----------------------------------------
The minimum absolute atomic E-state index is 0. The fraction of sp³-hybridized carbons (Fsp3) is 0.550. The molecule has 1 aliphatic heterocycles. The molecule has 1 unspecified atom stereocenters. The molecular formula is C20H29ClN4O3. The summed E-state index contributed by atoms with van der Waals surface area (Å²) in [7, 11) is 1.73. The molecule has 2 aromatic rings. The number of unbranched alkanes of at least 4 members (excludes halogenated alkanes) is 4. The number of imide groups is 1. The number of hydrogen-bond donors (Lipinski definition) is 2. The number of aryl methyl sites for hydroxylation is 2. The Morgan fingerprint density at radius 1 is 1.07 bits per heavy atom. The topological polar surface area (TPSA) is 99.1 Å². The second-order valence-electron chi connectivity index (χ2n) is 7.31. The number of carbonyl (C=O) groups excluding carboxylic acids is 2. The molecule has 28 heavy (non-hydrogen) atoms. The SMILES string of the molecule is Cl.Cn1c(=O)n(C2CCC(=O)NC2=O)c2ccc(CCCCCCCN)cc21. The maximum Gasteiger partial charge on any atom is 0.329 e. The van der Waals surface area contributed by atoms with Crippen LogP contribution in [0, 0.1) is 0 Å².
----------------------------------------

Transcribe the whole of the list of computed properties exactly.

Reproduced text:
The minimum absolute atomic E-state index is 0. The fraction of sp³-hybridized carbons (Fsp3) is 0.550. The molecule has 1 aliphatic heterocycles. The molecule has 1 unspecified atom stereocenters. The molecular formula is C20H29ClN4O3. The summed E-state index contributed by atoms with van der Waals surface area (Å²) in [7, 11) is 1.73. The molecule has 2 aromatic rings. The number of unbranched alkanes of at least 4 members (excludes halogenated alkanes) is 4. The number of imide groups is 1. The number of hydrogen-bond donors (Lipinski definition) is 2. The number of aryl methyl sites for hydroxylation is 2. The Morgan fingerprint density at radius 1 is 1.07 bits per heavy atom. The topological polar surface area (TPSA) is 99.1 Å². The second-order valence-electron chi connectivity index (χ2n) is 7.31. The number of carbonyl (C=O) groups excluding carboxylic acids is 2. The molecule has 28 heavy (non-hydrogen) atoms. The SMILES string of the molecule is Cl.Cn1c(=O)n(C2CCC(=O)NC2=O)c2ccc(CCCCCCCN)cc21. The maximum Gasteiger partial charge on any atom is 0.329 e. The van der Waals surface area contributed by atoms with Crippen LogP contribution in [0, 0.1) is 0 Å².